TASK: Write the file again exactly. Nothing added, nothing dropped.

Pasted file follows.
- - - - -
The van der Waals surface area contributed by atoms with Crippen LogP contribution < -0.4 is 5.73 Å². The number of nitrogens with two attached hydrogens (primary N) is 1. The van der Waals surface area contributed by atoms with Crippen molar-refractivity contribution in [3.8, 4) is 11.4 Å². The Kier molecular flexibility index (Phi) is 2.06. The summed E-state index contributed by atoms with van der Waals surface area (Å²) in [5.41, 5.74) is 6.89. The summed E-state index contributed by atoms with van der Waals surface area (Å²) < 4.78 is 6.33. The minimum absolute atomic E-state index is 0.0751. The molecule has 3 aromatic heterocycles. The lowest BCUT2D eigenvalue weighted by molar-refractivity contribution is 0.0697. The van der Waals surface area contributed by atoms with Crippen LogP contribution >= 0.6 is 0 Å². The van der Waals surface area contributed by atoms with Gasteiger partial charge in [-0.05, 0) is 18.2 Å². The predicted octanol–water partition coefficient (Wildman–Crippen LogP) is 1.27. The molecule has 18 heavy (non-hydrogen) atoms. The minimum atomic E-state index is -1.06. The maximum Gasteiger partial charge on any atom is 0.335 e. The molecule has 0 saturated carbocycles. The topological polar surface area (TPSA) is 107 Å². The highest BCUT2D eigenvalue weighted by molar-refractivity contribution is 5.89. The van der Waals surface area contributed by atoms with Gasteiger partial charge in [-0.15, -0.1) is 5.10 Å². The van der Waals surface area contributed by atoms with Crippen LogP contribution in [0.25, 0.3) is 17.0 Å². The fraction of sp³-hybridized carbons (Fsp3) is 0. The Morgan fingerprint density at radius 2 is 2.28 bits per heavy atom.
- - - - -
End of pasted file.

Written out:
The van der Waals surface area contributed by atoms with Crippen LogP contribution < -0.4 is 5.73 Å². The number of nitrogens with two attached hydrogens (primary N) is 1. The van der Waals surface area contributed by atoms with Crippen molar-refractivity contribution in [3.8, 4) is 11.4 Å². The Kier molecular flexibility index (Phi) is 2.06. The summed E-state index contributed by atoms with van der Waals surface area (Å²) in [5.41, 5.74) is 6.89. The summed E-state index contributed by atoms with van der Waals surface area (Å²) < 4.78 is 6.33. The minimum absolute atomic E-state index is 0.0751. The molecule has 3 aromatic heterocycles. The lowest BCUT2D eigenvalue weighted by molar-refractivity contribution is 0.0697. The van der Waals surface area contributed by atoms with Crippen LogP contribution >= 0.6 is 0 Å². The van der Waals surface area contributed by atoms with Gasteiger partial charge in [-0.05, 0) is 18.2 Å². The predicted octanol–water partition coefficient (Wildman–Crippen LogP) is 1.27. The molecule has 18 heavy (non-hydrogen) atoms. The minimum atomic E-state index is -1.06. The maximum Gasteiger partial charge on any atom is 0.335 e. The molecule has 0 saturated carbocycles. The topological polar surface area (TPSA) is 107 Å². The highest BCUT2D eigenvalue weighted by molar-refractivity contribution is 5.89. The van der Waals surface area contributed by atoms with Gasteiger partial charge in [-0.15, -0.1) is 5.10 Å². The van der Waals surface area contributed by atoms with Crippen LogP contribution in [0.25, 0.3) is 17.0 Å². The fraction of sp³-hybridized carbons (Fsp3) is 0. The Morgan fingerprint density at radius 2 is 2.28 bits per heavy atom.